As Peers prepare to debate the Precision Breeding Bill at Report Stage, here are seven key reasons to encourage and enable precision breeding innovation in farmed animals, and not to single out these technologies for extra regulation on the grounds of misplaced (and already regulated) welfare concerns.
1. More balanced breeding programmes
Thanks to improvements in genetic science and understanding, enormous progress has been made by farm animal breeders in recent decades to adopt more balanced breeding programmes, taking account of a range of production, sustainability, health and welfare factors. Watch this short video to find out more. Modern animal breeding even without new technologies has already demonstrated ongoing focus on improvement of production traits but not at the expense of welfare of the animal and aligned to improvement of traits associated with welfare.
2. Responsible breeding
Farmed animal breeders in the UK also adhere to industry codes of best practice such as CODE-EFABAR to demonstrate their commitment to sustainable breeding. More precise breeding tools such as gene editing represent the next progression in the development of more balanced and responsible breeding programmes, in response to consumer demands for more sustainable, high-welfare and ethical livestock production that the industry wants to deliver. An examination of the pipeline of potential traits for gene editing discussed overwhelmingly focuses on disease resistance and traits associated with on-farm processes that are identified to compromise welfare (eg sexing chicks or dehorning cattle).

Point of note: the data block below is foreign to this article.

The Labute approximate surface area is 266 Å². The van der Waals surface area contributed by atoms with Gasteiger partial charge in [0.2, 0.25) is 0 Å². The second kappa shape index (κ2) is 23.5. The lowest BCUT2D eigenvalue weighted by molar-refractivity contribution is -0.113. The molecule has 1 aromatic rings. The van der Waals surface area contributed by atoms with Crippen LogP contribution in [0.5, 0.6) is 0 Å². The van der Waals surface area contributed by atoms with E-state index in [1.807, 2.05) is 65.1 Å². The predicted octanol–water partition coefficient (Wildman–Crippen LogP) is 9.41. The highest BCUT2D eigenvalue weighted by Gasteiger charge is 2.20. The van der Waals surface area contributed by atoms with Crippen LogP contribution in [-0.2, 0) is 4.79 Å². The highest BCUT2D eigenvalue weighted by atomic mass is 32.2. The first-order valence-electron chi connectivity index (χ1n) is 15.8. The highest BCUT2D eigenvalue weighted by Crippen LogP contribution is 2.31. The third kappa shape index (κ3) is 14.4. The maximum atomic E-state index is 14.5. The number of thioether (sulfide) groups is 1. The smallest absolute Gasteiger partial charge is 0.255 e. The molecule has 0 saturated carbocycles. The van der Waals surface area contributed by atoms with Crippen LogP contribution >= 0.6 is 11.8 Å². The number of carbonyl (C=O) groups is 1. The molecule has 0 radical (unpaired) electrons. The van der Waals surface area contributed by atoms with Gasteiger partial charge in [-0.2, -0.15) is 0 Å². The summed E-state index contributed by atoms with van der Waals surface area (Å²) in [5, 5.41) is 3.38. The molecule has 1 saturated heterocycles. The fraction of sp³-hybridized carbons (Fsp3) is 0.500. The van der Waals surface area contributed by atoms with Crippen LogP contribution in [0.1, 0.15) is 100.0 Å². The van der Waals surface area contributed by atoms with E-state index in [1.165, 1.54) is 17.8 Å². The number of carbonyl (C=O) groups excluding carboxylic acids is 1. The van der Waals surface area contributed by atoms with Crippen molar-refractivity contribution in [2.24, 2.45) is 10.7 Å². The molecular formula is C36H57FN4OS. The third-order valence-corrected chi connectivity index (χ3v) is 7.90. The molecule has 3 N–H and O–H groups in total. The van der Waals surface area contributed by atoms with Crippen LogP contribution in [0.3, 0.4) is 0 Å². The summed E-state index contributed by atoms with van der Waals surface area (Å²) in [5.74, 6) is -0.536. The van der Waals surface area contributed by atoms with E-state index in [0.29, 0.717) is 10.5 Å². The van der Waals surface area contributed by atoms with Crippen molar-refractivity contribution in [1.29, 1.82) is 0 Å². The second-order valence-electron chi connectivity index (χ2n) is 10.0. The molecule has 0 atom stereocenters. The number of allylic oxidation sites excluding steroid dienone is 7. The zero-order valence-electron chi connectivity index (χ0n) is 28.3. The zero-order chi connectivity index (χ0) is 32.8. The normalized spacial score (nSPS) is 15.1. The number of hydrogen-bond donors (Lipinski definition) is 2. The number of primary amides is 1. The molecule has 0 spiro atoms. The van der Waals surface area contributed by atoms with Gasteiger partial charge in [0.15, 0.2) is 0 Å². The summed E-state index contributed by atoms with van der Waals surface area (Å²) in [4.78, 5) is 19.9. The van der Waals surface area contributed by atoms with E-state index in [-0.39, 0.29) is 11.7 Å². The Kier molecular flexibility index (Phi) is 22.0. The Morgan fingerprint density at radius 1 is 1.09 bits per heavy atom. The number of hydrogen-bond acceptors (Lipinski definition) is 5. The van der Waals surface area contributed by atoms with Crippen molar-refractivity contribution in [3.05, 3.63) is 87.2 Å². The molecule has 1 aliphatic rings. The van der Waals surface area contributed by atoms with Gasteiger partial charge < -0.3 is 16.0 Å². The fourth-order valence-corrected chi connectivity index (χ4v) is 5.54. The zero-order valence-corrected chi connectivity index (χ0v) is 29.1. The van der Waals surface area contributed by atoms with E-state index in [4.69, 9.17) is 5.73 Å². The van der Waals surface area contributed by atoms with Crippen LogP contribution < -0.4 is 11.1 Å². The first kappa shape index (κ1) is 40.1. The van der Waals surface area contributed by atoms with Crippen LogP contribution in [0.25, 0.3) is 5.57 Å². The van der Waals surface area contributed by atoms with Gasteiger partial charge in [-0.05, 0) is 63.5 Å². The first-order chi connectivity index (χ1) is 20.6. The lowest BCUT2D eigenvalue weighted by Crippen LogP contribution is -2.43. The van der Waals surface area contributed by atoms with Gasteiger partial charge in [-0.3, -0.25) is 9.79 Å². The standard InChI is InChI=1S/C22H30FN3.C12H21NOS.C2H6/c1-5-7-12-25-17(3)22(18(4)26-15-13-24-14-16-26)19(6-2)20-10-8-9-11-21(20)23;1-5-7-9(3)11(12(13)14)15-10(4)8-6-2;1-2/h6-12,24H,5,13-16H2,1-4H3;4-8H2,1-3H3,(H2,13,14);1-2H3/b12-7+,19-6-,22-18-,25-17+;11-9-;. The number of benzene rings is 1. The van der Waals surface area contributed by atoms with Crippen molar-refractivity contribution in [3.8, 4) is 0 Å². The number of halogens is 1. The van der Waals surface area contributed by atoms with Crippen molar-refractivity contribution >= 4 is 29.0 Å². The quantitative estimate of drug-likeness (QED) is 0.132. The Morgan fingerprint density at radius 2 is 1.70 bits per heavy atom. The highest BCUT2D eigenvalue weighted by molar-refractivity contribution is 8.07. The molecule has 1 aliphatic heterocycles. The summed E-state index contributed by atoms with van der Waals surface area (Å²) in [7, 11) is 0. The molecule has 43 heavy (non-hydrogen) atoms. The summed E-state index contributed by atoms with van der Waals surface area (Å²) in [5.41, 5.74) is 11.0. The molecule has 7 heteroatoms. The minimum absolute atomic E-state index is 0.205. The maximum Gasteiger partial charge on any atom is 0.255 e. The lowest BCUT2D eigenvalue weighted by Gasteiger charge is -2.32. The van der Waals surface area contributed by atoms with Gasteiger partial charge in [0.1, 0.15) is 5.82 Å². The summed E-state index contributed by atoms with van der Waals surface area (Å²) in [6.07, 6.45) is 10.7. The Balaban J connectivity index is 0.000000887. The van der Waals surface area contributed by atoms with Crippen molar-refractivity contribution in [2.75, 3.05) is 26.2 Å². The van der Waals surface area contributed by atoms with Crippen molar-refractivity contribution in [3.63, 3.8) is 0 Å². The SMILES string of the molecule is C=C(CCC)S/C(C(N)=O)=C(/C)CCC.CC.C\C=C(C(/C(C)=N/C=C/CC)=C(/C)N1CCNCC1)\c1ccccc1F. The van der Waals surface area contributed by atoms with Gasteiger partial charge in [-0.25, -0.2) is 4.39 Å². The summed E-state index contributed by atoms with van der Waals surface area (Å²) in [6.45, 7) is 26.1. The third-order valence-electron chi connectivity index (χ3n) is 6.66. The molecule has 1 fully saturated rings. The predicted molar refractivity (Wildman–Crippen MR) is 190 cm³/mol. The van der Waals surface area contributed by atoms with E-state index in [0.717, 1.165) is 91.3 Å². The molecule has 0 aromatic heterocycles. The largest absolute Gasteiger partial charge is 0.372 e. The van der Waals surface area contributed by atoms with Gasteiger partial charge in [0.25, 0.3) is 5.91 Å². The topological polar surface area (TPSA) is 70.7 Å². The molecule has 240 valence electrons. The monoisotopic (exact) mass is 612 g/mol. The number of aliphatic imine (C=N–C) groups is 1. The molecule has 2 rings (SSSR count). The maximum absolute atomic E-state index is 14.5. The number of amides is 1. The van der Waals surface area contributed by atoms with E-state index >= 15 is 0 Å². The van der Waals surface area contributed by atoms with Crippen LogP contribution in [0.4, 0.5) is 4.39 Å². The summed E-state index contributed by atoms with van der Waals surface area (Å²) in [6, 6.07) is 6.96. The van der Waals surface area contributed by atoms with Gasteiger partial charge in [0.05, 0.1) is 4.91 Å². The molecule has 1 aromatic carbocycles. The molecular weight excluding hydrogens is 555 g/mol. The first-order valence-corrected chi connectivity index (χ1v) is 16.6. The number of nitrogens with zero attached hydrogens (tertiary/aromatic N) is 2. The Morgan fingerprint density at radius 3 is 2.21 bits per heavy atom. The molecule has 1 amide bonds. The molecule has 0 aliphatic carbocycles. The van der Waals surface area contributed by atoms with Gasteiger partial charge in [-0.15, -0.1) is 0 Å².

3. UK-based research and innovation
Singling out genome editing for greater regulatory scrutiny would inevitably deter investment in research, delay innovation, and ultimately block UK-based development of major health and welfare boosting traits based on our world-leading scientific expertise in animal genetics.
4. Access to improved health and welfare traits
As already described, precision breeding technologies such as gene editing can help accelerate the development of major health and welfare boosting traits such as PRRS resistance in pigs and bird flu resistance in poultry, as well as sexing applications to avoid the need to cull male chicks. This technology has the potential to supply the single largest farm level step forward in livestock welfare that could impact millions of farmed animals.
5. Existing welfare regulations
The Bill does not seek to replace or change existing farm animal welfare regulations, which will continue to apply to precision-bred animals in the same way as conventionally bred livestock. These regulatory safeguards are in place to maintain high standards of welfare at all stages of production – during early-stage research, breeding, and commercially on-farm – and as such this is not a GE-specific issue. The breeding sector indeed welcomes ongoing, science based, evaluation of welfare regulations to support the ongoing improvementof farm level animal welfare in UK agriculture.
6. UK as a global leader in animal agriculture